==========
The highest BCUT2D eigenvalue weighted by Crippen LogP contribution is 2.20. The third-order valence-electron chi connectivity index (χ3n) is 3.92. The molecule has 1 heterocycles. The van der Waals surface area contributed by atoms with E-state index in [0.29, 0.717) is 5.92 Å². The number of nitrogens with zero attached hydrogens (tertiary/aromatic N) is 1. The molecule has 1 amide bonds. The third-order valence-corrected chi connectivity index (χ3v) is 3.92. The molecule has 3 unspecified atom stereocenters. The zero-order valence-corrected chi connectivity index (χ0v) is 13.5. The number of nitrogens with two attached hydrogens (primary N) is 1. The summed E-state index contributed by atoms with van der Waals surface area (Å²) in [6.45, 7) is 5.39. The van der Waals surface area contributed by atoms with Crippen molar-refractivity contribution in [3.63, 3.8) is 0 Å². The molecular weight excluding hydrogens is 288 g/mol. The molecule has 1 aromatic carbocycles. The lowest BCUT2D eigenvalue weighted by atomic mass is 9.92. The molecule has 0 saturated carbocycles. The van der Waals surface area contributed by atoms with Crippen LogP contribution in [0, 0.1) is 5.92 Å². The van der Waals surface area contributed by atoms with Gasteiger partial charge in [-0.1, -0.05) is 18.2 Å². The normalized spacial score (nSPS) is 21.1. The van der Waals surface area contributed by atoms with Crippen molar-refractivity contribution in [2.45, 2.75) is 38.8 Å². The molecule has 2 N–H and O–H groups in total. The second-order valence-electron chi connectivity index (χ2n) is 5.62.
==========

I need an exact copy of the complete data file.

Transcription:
The highest BCUT2D eigenvalue weighted by Crippen LogP contribution is 2.20. The third-order valence-electron chi connectivity index (χ3n) is 3.92. The molecule has 1 heterocycles. The van der Waals surface area contributed by atoms with E-state index in [0.29, 0.717) is 5.92 Å². The number of nitrogens with zero attached hydrogens (tertiary/aromatic N) is 1. The molecule has 1 amide bonds. The third-order valence-corrected chi connectivity index (χ3v) is 3.92. The molecule has 3 unspecified atom stereocenters. The zero-order valence-corrected chi connectivity index (χ0v) is 13.5. The number of nitrogens with two attached hydrogens (primary N) is 1. The summed E-state index contributed by atoms with van der Waals surface area (Å²) in [6.45, 7) is 5.39. The van der Waals surface area contributed by atoms with Crippen molar-refractivity contribution in [3.63, 3.8) is 0 Å². The molecular weight excluding hydrogens is 288 g/mol. The molecule has 1 aromatic carbocycles. The lowest BCUT2D eigenvalue weighted by atomic mass is 9.92. The molecule has 0 saturated carbocycles. The van der Waals surface area contributed by atoms with Crippen LogP contribution in [0, 0.1) is 5.92 Å². The van der Waals surface area contributed by atoms with Gasteiger partial charge in [-0.1, -0.05) is 18.2 Å². The normalized spacial score (nSPS) is 21.1. The van der Waals surface area contributed by atoms with Crippen molar-refractivity contribution in [2.45, 2.75) is 38.8 Å². The molecule has 2 N–H and O–H groups in total. The second-order valence-electron chi connectivity index (χ2n) is 5.62.